Android Q early leak shows native Dark Mode, better permission management, and more

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Android Q is said to be the next version of Android OS for smartphones. Google has been working hard on pushing out new features for the mobile OS. It was previously suggested that Android Q would come with a native system-wide dark mode. Well, an early build of Android Q has been leaked and it sheds some light into what all to expect from the next version. Intrigued? Well, then take a look:

Also read: Google promotes Dark Mode on Android, urges developers to use it to preserve battery life

Android Q Dark Mode

One of the most anticipated and widely requested features for Android in recent times has been a native dark mode. Thankfully, the early build of Android Q does feature one. It’s not completely AMOLED, but hey, at least its a dark mode. Android Q comes with a system-level “Dark mode” that can be enabled in Display settings. It also features an “Automatic (based on time of day)” option. Toggling the dark mode on makes almost every system UI element go dark, as shown in the screenshots here.

What’s more, is that embedded within the Developer Options is an “override force-dark” feature. This allows you to turn force native Google apps such as Email, Messaging, and Dialer to undergo a dark mode switch as well.

Android Q Dark Mode

Android Q Permissions control and App info

Privacy is another growing concern amongst a major portion of Android users, and Google is taking it seriously. Android Q comes with a revamped permissions option. For instance, just like iPhones, users will get an option to limit the location access. As such, the access can be limited to “only while the app is in use”. Additionally, there’s also a new “Permissions usage” page that lists out the “Top permission usage at any time”.

Android Q follows up on the Material design UI and adds this to the App Info screen as well. Now, you get a new row of buttons for uninstalling, force stop and opening the app. The icons are considerably bigger, making it easier for one-hand usage. This also lists out a deeper integration of Android’s Digital Wellbeing, showing the user how many notifications were sent “per day” from that app.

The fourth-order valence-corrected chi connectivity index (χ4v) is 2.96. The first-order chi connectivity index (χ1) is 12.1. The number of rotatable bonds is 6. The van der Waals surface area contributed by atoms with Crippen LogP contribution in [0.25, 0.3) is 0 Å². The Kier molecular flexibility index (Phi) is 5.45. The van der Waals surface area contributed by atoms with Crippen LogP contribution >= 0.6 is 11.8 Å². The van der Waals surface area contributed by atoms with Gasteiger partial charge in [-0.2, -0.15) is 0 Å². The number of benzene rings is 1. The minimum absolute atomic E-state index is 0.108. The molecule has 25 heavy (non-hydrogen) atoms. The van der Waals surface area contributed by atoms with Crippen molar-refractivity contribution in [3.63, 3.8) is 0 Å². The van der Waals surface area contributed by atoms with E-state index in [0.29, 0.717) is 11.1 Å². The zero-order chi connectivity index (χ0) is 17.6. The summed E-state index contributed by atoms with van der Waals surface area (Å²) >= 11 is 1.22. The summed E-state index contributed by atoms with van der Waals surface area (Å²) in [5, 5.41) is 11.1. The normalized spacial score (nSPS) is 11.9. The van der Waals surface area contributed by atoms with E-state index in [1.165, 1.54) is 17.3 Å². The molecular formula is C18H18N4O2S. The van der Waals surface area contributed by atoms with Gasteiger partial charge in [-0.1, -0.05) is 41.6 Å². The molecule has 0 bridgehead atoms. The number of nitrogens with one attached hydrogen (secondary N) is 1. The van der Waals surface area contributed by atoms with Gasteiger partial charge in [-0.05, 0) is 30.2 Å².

Android Q Desktop Mode

Within the Android Q Developer Options, there’s a new “force desktop mode”. While the feature doesn’t work yet on this early build, it does suggest a desktop mode which could be similar to Samsung’s DeX. From what it seems, it would allow the user to connect their smartphone to a monitor and use Android in the form of ChromeOS. However, at this point in time, it is anyone’s guess what this feature would end up looking like.

Android Q other changes

Apart from the major features listed above, Android Q also comes with some minor tweaks here and there. For instance, the Always On Display has undergone certain changes. The setting is now available under Display –> Lock screen display. Also, during the AOD, the battery icon seems to have shifted from the center of the screen to the top-right. There’s also a new shortcut to access a native screen-recorder under Developer Options. The screen recorder can be accessed by long-pressing on the screenshot button in the power menu, but the UI is currently unfinished.

Android Q download and availability

As of now, there is no word on when will we get the first taste of Android’s next flavor, that is Android Q. Android Pie got its first alpha build back in March 2018. As such, we’d expect a similar timeline for Android Q. In the meantime, make sure to leave a comment below telling us what you think the Q will stand for.

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Varun Mirchandani
varun.mirchandani@u2opiamobile.com

Varun is your go-to guy for everything related to technology. Someone with a keen interest in the Android world, he installs a new custom ROM every week and is always living on the bleeding edge of technology. When not writing for Mr. Phone, you can find him gaming on his beastly gaming rig which is also his prized possession.